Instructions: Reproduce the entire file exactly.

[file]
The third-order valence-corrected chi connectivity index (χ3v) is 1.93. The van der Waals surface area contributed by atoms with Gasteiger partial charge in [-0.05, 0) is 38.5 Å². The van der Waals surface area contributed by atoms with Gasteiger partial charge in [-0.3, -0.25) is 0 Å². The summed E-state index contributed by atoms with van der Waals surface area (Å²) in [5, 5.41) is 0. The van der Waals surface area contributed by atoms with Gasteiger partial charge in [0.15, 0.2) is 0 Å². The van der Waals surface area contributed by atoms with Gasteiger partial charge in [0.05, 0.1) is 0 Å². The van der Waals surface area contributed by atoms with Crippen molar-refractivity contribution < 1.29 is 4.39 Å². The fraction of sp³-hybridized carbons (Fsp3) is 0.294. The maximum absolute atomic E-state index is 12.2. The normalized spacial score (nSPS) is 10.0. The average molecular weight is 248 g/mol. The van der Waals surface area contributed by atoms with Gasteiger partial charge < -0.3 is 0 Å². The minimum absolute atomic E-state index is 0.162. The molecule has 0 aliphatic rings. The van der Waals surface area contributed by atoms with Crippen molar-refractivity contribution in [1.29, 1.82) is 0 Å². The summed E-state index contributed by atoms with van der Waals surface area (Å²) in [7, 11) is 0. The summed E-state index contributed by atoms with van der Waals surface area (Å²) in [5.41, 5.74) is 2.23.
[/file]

The third-order valence-corrected chi connectivity index (χ3v) is 1.93. The van der Waals surface area contributed by atoms with Gasteiger partial charge in [-0.05, 0) is 38.5 Å². The van der Waals surface area contributed by atoms with Gasteiger partial charge in [-0.3, -0.25) is 0 Å². The summed E-state index contributed by atoms with van der Waals surface area (Å²) in [5, 5.41) is 0. The van der Waals surface area contributed by atoms with Gasteiger partial charge in [0.15, 0.2) is 0 Å². The van der Waals surface area contributed by atoms with Gasteiger partial charge in [0.05, 0.1) is 0 Å². The van der Waals surface area contributed by atoms with Crippen molar-refractivity contribution < 1.29 is 4.39 Å². The fraction of sp³-hybridized carbons (Fsp3) is 0.294. The maximum absolute atomic E-state index is 12.2. The normalized spacial score (nSPS) is 10.0. The average molecular weight is 248 g/mol. The van der Waals surface area contributed by atoms with Gasteiger partial charge < -0.3 is 0 Å². The minimum absolute atomic E-state index is 0.162. The molecule has 0 aliphatic rings. The van der Waals surface area contributed by atoms with Crippen molar-refractivity contribution in [1.29, 1.82) is 0 Å². The summed E-state index contributed by atoms with van der Waals surface area (Å²) in [7, 11) is 0. The summed E-state index contributed by atoms with van der Waals surface area (Å²) in [5.41, 5.74) is 2.23.